That’s One Off My Bucket List

HIGH Pleasant 2D graphics with nice animated sprites.

LOW Run-of-the-mill platforming gameplay with average humour.

WTF The hipster woodcutter stereotype feels very 2005.

The makers of Encodya decided to switch from the nostalgic flavors of a point and click adventure to… well, the not-too-far-removed nostalgic flavors of an early ’90s 2D platformer.

Clunky Hero follows the adventures of a bucket-wearing hero intent on going out to rescue his wife, plus doing sidequests for whoever he meets.

The writing likes to underline the fact that this is, indeed, “A Videogame”: fourth-wall breaking jokes come around a bit too often for my liking, along with characters complaining of “lazy writing”. While the humor failed to get a laugh out of me, it’s not offensive (for the most part) and it doesn’t get in the way of the gameplay.

While the developers use the word “metroidvania”, this feels like an inappropriate use of the term, since Clunky Hero would be best described as a free-roaming 2D platformer. The player is free to explore at their leisure while defeating enemies, collecting coins, jumping around and solving quests (which are, for the most part, of the “fetch” variety). In my mind, a metroidvania would offer something more — some RPG elements, loot to collect or, at the very least, experience/level up mechanics. None of this is in Clunky.

It is possible to learn new skills, like the incredibly necessary genre-standard double jump, but what’s on offer adds little to the overall play beyond having to go back to areas which have been previously visited, and this doesn’t clear the metroidvania bar for me.

Combat is okay but lacks variety. Each defeated enemy will drop coins, but these are only useful to buy health and mana-restoring items which makes collecting them feel like it’s of low purpose. Further, most of the enemies in Clunky Hero are quite inoffensive, which makes killing them tedious — they’re dangerous only if the player gets distracted and they get the drop on them. What’s worse is that these enemies respawn as Clunky leaves the area, and since there’s little value in defeating them again, this gets annoying fast.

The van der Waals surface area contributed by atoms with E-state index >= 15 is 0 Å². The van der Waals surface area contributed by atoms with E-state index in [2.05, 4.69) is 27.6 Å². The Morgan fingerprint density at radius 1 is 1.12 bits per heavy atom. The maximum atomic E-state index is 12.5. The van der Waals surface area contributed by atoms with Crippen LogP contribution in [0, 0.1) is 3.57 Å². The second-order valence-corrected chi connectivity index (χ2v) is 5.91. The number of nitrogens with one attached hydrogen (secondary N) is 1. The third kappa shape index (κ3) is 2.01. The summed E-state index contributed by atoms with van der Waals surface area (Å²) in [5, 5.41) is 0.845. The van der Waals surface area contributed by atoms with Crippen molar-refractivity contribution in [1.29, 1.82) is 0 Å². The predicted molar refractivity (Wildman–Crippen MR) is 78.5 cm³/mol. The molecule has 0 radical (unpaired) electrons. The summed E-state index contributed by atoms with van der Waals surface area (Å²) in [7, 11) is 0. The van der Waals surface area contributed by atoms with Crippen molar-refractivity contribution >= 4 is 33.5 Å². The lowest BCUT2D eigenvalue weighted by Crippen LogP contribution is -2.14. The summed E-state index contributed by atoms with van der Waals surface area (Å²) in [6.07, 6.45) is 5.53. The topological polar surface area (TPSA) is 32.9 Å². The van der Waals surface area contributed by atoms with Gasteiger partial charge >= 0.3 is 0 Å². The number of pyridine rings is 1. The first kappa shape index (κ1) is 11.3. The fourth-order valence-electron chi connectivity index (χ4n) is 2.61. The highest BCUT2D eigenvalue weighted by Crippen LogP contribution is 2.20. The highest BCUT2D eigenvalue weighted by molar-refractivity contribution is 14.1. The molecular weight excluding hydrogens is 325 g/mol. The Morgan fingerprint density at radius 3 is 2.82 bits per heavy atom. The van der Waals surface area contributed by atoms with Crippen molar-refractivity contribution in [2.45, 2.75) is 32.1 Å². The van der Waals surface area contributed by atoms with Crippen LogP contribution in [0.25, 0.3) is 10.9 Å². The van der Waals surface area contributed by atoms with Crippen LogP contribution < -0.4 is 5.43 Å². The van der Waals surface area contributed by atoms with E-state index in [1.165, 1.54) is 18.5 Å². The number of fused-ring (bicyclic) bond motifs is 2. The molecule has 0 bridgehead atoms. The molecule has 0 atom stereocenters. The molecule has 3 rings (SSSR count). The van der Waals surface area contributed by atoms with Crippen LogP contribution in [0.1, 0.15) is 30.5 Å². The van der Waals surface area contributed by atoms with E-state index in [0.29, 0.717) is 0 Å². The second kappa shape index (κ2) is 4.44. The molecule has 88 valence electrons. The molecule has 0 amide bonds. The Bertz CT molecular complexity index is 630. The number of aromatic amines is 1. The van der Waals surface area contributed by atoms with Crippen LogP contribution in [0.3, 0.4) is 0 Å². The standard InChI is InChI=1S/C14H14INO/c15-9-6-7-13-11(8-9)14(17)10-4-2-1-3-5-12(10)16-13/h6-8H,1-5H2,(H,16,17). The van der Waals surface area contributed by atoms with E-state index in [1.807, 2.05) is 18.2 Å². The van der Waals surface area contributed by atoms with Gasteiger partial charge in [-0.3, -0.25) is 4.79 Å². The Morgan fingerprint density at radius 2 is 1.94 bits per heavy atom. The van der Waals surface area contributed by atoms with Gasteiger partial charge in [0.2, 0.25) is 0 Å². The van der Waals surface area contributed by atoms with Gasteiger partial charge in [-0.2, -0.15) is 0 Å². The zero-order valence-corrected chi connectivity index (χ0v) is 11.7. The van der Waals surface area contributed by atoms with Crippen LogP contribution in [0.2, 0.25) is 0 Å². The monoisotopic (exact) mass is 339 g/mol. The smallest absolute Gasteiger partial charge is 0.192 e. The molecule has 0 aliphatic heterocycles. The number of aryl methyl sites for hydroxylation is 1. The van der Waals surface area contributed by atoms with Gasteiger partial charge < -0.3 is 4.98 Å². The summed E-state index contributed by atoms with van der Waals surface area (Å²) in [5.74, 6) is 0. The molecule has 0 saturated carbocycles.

There’s no way to buy upgrades to weapons, nor different kinds of armor or amulets of any kind. Some weapons can be obtained via solving quests and… that’s it. So, the gist of the gameplay is walking around, killing enemies and solving puzzles of the “pull lever to open door” variety.

This is all fine, really. I’m not against the kind of simple gameplay Clunky Hero offers, but I definitely feel like there’s room for improvement as it’s still in Early Access. That said, I doubt that it will evolve into something much different than its current form — it’s just an overall solid platformer that checks off the required boxes, and nothing more.

Rating: 7 out of 10

Disclosures: This game is developed and published by Chaosmonger Studio. It is currently available on PC. This copy of the game was obtained via publisher and reviewed on PC. Approximately 4 hours of play were devoted to the single-player mode and the game was not completed. There are no multiplayer modes.

Parents: The game is not rated by the ESRB, but it contains violence, sexual references and mild horror with enemies like goblins and big heads. Skipping the dialogue, this could be for all audiences. However, considering some of the humor, I would recommend it to a teen audience.

Colorblind Modes: There are no colorblind modes.

Deaf & Hard of Hearing Gamers: This game does not feature spoken dialogue, nor are audio cues used to communicate enemies’ attacks. Text cannot be altered or resized. In my view, the game is fully accessible.

Remappable Controls: The game is controlled via the keyboard or gamepad (see diagram), with the D-pad to move around, A to jump and X to attack. Controls cannot be remapped.

Damiano Gerli
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